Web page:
The MBTA’s new fare vending machines promise to make life easier. But first, a ‘learning curve.’

After Orange Line riders complained about credit card issues, the MBTA says it may take some time — and tweaks — before the new machines are as convenient as promised.

The MBTA's new fare vending machines. MBTA

The MBTA recently finished installing new fare vending machines on the Orange Line, a milestone in the agency’s ongoing work to make boarding across the transit system “easier and more convenient.”

The new machines will make CharlieCards — as well as new tappable CharlieTickets — available at all subway stations and allow riders to use a smartphone or contactless credit card to pay.

However, not all are finding them so easy.

This fall, MBTA employees — as well as the agency’s Twitter account — have fielded numerous complaints from riders at Orange Line stations about the new machines not processing their credit cards.


The problems, they said, appeared to be exclusive to the new machines, rather than their cards. And even if the old machines’ touch screens can prove finicky at times, riders said that those ones at least took their cards.

According to the MBTA, the issues seem to stem from new security upgrades included in the new vending machines, which are designed to read credit and debit cards embedded with a microchip, as opposed to the magnetic stripe cards that are slowly being phased out of use by major payment companies.

But for both types of cards, the process is different.

For the majority of users who use chip cards, the new machines require individuals to leave their card in the reader until the transaction has been completed and the screen tells them to “remove card” — unlike the old machines, which had all card users quickly swipe them in and out of the reader.

The vending machines also still accept magnetic stripe cards.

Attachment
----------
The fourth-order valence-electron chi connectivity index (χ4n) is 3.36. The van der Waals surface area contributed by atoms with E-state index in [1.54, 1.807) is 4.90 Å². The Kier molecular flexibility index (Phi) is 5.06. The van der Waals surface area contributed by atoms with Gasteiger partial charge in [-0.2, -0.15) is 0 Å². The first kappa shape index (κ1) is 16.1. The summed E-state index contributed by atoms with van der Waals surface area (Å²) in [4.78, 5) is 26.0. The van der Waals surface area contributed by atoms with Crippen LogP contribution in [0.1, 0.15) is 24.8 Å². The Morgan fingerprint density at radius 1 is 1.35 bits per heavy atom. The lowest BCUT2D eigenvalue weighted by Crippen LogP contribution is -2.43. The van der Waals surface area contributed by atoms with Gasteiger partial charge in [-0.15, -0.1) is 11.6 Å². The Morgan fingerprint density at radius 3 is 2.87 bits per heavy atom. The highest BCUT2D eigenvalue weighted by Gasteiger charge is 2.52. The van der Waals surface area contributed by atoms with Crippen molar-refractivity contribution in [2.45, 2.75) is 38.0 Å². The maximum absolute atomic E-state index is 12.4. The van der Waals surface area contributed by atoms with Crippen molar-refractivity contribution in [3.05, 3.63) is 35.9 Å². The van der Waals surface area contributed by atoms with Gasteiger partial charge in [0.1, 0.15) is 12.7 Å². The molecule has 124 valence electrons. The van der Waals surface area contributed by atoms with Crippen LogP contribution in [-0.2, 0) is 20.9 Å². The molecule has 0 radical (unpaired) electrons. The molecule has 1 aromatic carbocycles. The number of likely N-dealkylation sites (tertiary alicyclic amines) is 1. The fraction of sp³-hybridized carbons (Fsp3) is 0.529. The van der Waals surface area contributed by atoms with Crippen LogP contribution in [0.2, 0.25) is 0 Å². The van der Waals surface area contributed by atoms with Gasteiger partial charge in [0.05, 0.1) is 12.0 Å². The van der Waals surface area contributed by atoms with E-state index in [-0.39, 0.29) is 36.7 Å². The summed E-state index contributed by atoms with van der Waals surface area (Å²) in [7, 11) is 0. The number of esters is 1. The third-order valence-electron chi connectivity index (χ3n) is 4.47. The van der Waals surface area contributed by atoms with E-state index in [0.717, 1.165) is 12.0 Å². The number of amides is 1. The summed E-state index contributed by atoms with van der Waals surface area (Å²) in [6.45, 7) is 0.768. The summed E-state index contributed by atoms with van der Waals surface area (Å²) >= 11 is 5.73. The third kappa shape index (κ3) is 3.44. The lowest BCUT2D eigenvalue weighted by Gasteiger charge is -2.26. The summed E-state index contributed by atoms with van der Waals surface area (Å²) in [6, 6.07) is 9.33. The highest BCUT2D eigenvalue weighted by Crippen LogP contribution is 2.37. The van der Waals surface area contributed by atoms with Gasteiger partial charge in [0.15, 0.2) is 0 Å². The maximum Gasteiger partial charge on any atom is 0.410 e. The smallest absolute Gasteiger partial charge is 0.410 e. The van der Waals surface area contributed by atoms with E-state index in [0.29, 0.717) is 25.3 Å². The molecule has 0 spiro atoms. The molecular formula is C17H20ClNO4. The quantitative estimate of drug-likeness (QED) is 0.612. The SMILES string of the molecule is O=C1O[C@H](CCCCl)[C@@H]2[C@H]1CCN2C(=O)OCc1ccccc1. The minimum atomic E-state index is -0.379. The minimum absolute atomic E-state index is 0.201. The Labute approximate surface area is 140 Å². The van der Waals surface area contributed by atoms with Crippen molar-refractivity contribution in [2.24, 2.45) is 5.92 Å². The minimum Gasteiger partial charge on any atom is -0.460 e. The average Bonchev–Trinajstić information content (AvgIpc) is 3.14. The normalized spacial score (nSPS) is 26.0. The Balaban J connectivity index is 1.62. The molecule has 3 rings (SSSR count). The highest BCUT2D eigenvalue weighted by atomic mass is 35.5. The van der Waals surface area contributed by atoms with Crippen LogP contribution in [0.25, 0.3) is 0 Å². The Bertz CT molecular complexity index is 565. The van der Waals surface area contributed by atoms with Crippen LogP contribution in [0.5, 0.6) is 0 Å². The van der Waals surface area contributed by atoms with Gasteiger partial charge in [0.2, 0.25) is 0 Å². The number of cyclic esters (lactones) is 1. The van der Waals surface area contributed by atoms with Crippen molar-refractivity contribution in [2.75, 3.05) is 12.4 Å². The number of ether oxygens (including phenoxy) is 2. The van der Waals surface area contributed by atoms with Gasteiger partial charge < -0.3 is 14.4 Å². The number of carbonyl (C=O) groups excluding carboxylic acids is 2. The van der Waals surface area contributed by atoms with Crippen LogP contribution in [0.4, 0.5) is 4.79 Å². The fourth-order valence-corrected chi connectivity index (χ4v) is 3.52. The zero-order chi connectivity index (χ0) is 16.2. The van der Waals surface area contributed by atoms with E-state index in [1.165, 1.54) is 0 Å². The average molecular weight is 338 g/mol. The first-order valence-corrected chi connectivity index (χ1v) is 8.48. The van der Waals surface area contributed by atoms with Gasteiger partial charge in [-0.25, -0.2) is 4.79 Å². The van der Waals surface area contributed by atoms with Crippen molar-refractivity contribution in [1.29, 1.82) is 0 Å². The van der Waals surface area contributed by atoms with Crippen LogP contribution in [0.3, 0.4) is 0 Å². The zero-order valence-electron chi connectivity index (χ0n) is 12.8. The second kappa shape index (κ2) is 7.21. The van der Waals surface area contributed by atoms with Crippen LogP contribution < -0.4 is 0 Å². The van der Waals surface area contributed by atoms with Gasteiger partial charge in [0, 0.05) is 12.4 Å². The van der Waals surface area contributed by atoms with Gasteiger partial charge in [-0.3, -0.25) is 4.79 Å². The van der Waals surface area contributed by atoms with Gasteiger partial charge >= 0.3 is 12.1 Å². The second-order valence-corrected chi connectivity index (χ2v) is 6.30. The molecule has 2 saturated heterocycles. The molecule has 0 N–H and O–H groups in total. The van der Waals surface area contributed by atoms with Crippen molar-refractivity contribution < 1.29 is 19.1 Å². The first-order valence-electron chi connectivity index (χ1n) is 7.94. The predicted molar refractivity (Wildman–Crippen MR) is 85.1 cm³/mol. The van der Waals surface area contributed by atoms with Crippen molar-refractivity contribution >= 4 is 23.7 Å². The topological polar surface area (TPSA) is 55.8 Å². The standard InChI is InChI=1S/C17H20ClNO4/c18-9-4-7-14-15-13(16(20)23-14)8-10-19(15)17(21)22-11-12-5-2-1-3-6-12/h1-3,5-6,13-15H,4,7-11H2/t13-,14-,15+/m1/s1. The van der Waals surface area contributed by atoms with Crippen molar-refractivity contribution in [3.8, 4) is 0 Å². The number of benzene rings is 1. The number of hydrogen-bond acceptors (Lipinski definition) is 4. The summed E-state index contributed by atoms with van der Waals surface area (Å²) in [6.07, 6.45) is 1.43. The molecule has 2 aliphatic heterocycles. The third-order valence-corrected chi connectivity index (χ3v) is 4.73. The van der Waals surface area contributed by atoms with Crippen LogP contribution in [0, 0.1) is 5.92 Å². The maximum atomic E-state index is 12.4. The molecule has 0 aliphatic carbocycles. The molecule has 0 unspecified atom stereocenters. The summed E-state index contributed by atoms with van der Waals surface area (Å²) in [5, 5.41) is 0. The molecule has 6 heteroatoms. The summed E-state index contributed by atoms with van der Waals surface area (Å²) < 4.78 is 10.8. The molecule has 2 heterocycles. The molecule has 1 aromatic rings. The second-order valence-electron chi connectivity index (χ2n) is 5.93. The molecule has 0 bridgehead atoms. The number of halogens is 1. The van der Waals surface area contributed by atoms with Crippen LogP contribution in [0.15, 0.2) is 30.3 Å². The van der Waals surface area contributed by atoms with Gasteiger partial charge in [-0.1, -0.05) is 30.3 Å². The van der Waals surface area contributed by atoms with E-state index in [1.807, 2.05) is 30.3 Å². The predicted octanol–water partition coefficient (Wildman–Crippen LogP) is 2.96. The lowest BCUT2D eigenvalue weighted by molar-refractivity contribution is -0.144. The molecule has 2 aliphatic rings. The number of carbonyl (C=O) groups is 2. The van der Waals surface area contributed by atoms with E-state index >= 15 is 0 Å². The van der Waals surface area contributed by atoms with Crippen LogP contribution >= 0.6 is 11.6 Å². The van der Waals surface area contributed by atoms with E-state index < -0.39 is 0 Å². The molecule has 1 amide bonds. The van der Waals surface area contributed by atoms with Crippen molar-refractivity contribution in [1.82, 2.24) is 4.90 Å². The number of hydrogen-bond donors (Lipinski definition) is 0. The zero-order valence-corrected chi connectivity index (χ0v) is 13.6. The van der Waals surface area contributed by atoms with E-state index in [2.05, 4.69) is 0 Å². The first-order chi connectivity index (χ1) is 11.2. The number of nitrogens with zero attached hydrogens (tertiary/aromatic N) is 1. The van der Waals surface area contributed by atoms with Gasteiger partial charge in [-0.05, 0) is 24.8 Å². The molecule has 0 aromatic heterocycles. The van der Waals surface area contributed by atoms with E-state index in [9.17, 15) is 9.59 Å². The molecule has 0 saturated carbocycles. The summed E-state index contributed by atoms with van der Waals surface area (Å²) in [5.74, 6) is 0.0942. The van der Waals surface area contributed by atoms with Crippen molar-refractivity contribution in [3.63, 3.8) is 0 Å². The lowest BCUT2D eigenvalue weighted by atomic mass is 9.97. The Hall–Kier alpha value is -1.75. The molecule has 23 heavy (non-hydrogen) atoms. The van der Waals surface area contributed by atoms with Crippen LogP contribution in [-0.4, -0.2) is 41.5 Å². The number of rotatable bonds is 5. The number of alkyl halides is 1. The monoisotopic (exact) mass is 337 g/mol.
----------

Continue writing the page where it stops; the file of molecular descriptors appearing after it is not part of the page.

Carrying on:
But those users — along with those with cards with broken chips — will be additionally asked to enter their billing address zip code after swiping their card (in the same reader). The MBTA notes that the extra security step is very similar to what is already in place at many gas station pumps and other unattended card terminals.


MBTA spokesman Joe Pesaturo says the agency “is certain that customers will be very satisfied with the new machines,” but says they know the new security features may take time to get used to.

“After 15 years of using the old machines, a learning curve is not unusual,” Pesaturo said, adding that the MBTA plans to include information on their website to “explain the differences in using a chip card and a magstripe card.”

There’s also a separate but related issue that the MBTA is working to fix.

Officials say that if a debit card is used, but a customer chooses the “credit” option, rather than treating the card like a credit card as most systems do, the machine will go on to ask for a PIN number, but the transaction will be denied. The MBTA is working with their vendor to address the issue, the agency said.

Additionally, Visa and MasterCard have their own rules for greater security that, if not followed, could lead to transactions being denied.

MBTA officials note that the fastest way to process an option is to use the machines’ new contactless rectangular tap target. The new machines also no longer dispense the old CharlieTickets that are inserted into fare gates; instead, riders will tap the new paper CharlieTickets at the gates just like a CharlieCard.

After installing the new machines at all Orange Line stations, the MBTA says it’s began work to do the same on the Blue Line last wee.


The agency is aiming to have all Red, Green, Blue, Orange, and Silver Line stop vending machines upgraded this spring.

Correction: A previous version of this article incorrectly stated that riders could pay with a smartphone or credit card using the circular tap target; that reader is only for CharlieCards or the new tappable CharlieTickets. The smaller rectangular target is for paying via phone or card.


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